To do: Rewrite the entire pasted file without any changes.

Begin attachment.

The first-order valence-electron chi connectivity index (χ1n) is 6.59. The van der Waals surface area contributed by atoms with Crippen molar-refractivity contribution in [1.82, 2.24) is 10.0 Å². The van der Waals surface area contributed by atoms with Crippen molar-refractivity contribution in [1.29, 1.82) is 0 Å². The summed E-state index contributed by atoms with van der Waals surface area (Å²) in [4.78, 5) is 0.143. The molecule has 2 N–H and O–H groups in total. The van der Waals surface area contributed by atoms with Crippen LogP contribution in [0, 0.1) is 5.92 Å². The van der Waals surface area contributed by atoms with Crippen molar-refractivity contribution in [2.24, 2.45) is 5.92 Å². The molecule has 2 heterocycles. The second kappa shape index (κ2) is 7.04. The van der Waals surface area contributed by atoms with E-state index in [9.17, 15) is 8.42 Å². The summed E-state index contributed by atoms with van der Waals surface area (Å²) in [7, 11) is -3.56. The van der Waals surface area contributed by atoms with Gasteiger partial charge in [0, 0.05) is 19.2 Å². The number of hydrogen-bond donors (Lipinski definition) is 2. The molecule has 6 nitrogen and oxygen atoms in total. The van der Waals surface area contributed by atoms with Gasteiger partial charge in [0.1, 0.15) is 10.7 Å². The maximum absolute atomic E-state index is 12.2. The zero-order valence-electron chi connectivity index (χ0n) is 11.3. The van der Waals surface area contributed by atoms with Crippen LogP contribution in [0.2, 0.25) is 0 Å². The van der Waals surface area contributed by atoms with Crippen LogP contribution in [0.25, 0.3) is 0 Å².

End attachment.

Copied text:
The first-order valence-electron chi connectivity index (χ1n) is 6.59. The van der Waals surface area contributed by atoms with Crippen molar-refractivity contribution in [1.82, 2.24) is 10.0 Å². The van der Waals surface area contributed by atoms with Crippen molar-refractivity contribution in [1.29, 1.82) is 0 Å². The summed E-state index contributed by atoms with van der Waals surface area (Å²) in [4.78, 5) is 0.143. The molecule has 2 N–H and O–H groups in total. The van der Waals surface area contributed by atoms with Crippen LogP contribution in [0, 0.1) is 5.92 Å². The van der Waals surface area contributed by atoms with Crippen molar-refractivity contribution in [2.24, 2.45) is 5.92 Å². The molecule has 2 heterocycles. The second kappa shape index (κ2) is 7.04. The van der Waals surface area contributed by atoms with E-state index in [9.17, 15) is 8.42 Å². The summed E-state index contributed by atoms with van der Waals surface area (Å²) in [7, 11) is -3.56. The van der Waals surface area contributed by atoms with Gasteiger partial charge in [0, 0.05) is 19.2 Å². The number of hydrogen-bond donors (Lipinski definition) is 2. The molecule has 6 nitrogen and oxygen atoms in total. The van der Waals surface area contributed by atoms with Gasteiger partial charge in [0.1, 0.15) is 10.7 Å². The maximum absolute atomic E-state index is 12.2. The zero-order valence-electron chi connectivity index (χ0n) is 11.3. The van der Waals surface area contributed by atoms with Crippen LogP contribution in [0.2, 0.25) is 0 Å². The van der Waals surface area contributed by atoms with Crippen LogP contribution in [0.25, 0.3) is 0 Å².